Not too bright

I’ve been thinking about a module that would have six LEDs on the front panel (and maybe another one that would have ten), and something I noticed in a breadboard test is that if one of those LEDs was a diffused green one from Tayda (SKU A-1553), I was definitely seeing a change in the 12 V power rail when the LED turned off and on. Not a huge change, about 10 mV, but multiply that by six or ten and it’s really getting significant. That was with a series resistance of 470Ω (and a 5 V supply). The red LEDs (Tayda A-1554) needed a resistance of about 3.3kΩ for similar brightness, therefore a lower current, and they affected the power rail correspondingly less.

I thought I’d try some “superbright” or “ultrabright” LEDs — Tayda A-057 and A-706. Not because I wanted them brighter but because I could get similar brightness with higher series resistance, lower current. I didn’t like the result. Those LEDs are “water clear”, so they’re not diffused and the light is much brighter on-axis. So to get decent brightness off-axis, you have to run them with a low enough resistance that the on-axis brightness is blinding.

Unfortunately Tayda doesn’t carry any high brightness diffused LEDs. People have mentioned sanding the lenses to diffuse them, or coating them with something. But sanding the round lenses uniformly and keeping them round sounded to me like a real pain. You can try sanding them flat but I wanted rounded ones.

So I bought some LEDs on AliExpress here. They’re called “fog LEDs” which is apparently their term for diffused, and the brightness numbers they quote are a good bit higher than Tayda’s diffused LEDs though lower than the “superbrights”. Then again, can you rely on those numbers? I have no faith in them, especially since some of the other numbers they claim (most notably the wavelengths) don’t seem to make any sense.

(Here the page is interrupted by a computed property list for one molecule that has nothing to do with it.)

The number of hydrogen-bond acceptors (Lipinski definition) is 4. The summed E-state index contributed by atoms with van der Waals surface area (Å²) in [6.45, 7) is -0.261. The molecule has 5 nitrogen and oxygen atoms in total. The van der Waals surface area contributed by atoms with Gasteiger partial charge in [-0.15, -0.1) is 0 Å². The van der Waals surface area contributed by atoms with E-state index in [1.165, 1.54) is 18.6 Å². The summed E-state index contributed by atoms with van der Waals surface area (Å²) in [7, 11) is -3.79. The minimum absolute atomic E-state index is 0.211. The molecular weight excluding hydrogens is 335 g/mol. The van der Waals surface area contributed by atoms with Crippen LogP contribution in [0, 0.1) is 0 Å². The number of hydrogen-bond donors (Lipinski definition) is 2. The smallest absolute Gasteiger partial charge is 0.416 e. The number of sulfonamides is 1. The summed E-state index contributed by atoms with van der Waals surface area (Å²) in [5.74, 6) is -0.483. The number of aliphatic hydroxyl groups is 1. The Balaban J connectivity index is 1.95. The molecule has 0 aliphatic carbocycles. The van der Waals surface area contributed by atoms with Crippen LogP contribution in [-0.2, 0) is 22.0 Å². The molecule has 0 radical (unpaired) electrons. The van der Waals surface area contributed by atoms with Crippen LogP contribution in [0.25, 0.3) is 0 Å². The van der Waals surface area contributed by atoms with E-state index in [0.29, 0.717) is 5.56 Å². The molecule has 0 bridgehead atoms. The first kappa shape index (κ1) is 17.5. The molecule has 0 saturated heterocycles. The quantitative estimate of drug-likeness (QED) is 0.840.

They arrived today and I put one of the green ones up against a Tayda A-1553:

Top and side views of Tayda A-1553 and AE “fog green” LEDs

The AE LED is on the left and the Tayda on the right. Of course the photos don’t accurately reproduce how they look in reality but you can get an idea. The AE is diffused and is brighter than the Tayda but not blindingly so on-axis — but only because while the series resistance I used on the Tayda was 2k, on the AE it was 60k. (Power supply was 12 V.)

Forward voltages were 2k for the Tayda and 2.2k for the AE. So current, with the above resistances, was 5 mA for Tayda and 0.2 mA for AE. Presumably the latter would be far below what would make a detectable change in the power rail voltage.

To bring the brightness down to roughly comparable to the Tayda with 2k, I had to increase the AE series resistance to about 160k.

The AE is also greener than the Tayda. I never thought the Tayda looked un-green before, but next to the AE, it definitely looks a lot more yellow.

One drawback is the leads are shorter on the AE. The Tayda’s leads are just long enough that you can solder one next to a 1/4″ closed jack and it’ll reach through a hole in the front panel. The AE LEDs would need to have their leads extended to do that.

Haven’t looked at the reds yet, I assume they’ll be comparably bright with comparably low current draw. I’ll update here if I find otherwise.

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